7. Medications
Prolia® (denosaumb)

Prolia (denosaumb) is an effective osteoporosis medication. Each shot only lasts for six months. There has been long-term data on this medication, which acts like a natural substance in the body to regulate the bone break-down and build-up process. If you stop therapy, you will resume bone loss. Therefore, you need to be periodically monitored by your physician every year. Prolia is an excellent, well-studied medication that is generally well-tolerated by most women. We have long term data for 10 years. The nurse injects this medicine subcutaneously every 6 months PLUS one day

Forteo® (teriparatide)
  • Forteo is a drug that improves bone density. Forteo is an anabolic bone-building drug given by injection for 2 years. It needs to be refrigerated.
  • Bonsity™ is a bio similar injectable medicine to Forteo/(teriperatide) and can be used for 2 years.
Tymlos® (abaloparatide)
  • Tymlos (abaloparatide) is another FDA-approved medication that is an anabolic bone-building agent. It does not need to be refrigerated.
Evenity® (romosozomab)
  • Evenity (romosozumab) is a monthly subcutaneous infection by a nurse for 12 months of an anabolic agent that build up bone. It is a sclerostin inhibitor that has dual mechanism of action.
  • All anabolic agents need to be followed up with anti-resorptive therapies such as a bisphosphonate or RANK-Ligand inhibitor such as Prolia to maintain the gains in bone density.

It's best for you to visit with your bone specialist physician to determine what the best course of therapy is for you. We have a robust menu of therapies. The sequence and timing of therapy is important. In high risk women, anabolic bone building therapy is generally preferred BEFORE anti-resorptive therapy.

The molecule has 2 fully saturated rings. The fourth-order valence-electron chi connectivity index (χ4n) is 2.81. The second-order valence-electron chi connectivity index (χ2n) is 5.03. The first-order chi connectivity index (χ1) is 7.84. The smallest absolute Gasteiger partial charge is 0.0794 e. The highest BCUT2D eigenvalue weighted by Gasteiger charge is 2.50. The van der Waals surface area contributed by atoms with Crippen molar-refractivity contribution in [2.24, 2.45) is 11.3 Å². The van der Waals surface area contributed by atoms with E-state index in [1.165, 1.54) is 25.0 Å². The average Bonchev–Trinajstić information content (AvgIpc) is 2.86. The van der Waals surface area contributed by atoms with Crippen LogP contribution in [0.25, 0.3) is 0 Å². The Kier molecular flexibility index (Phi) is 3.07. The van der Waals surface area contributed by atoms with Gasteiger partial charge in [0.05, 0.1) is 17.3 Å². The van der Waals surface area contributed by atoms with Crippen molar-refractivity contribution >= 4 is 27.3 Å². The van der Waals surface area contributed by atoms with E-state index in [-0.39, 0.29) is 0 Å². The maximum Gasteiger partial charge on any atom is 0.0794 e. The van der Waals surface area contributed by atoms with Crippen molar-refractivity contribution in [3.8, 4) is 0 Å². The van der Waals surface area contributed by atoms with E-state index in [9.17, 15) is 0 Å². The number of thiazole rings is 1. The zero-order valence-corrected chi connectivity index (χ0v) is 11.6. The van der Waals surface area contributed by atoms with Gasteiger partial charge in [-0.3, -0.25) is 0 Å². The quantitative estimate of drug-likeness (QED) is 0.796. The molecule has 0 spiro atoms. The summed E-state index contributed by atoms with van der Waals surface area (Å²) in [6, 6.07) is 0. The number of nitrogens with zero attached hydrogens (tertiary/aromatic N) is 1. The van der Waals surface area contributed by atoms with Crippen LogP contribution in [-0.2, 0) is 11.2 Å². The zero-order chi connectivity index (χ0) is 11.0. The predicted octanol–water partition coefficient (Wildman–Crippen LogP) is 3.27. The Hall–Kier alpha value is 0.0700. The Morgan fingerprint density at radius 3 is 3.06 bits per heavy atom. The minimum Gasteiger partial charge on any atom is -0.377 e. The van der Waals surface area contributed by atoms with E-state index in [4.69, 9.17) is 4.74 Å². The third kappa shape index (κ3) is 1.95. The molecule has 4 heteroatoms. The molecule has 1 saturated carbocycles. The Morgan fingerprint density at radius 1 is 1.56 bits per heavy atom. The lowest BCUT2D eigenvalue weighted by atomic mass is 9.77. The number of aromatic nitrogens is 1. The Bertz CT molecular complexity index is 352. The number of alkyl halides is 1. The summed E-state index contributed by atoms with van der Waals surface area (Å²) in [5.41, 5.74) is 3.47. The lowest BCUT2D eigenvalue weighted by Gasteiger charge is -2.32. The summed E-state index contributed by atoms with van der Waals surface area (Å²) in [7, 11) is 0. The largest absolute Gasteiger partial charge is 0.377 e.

Bisphosphonates (oral and intravenous)

Generally, after 5 to 10 years of being on a anti-resorptive medication such as Actonel® (risedronate), Fosamax® (alendronate), Boniva® (ibandronate), or IV Reclast® (zoledronic acid) some physicians may recommend a "drug holiday" if you are otherwise stable and not at high risk for fracture. Typically, "drug holidays" are around two years and then the patient is re-evaluated with bone density and clinical assessment.

Be Strong, Be Healthy, Be in Charge!

-Holly L. Thacker, MD

About Holly L. Thacker, MD, FACP

Holly L. Thacker, MD, FACP is nationally known for her leadership in women’s health. She is the founder of the Cleveland Clinic Specialized Women’s Health Fellowship and is currently the Professor and Director of the Center for Specialized Women’s Health at Cleveland Clinic and Lerner College of Medicine at Case Western Reserve University. Dr. Thacker is also the Executive Director of Speaking of Women’s Health and the author of The Cleveland Clinic Guide to Menopause. Her special interests and areas of research including menopause and related medical problems including osteoporosis, hormone therapy, breast cancer risk assessment, menstrual disorders, female sexual dysfunction and interdisciplinary women’s health.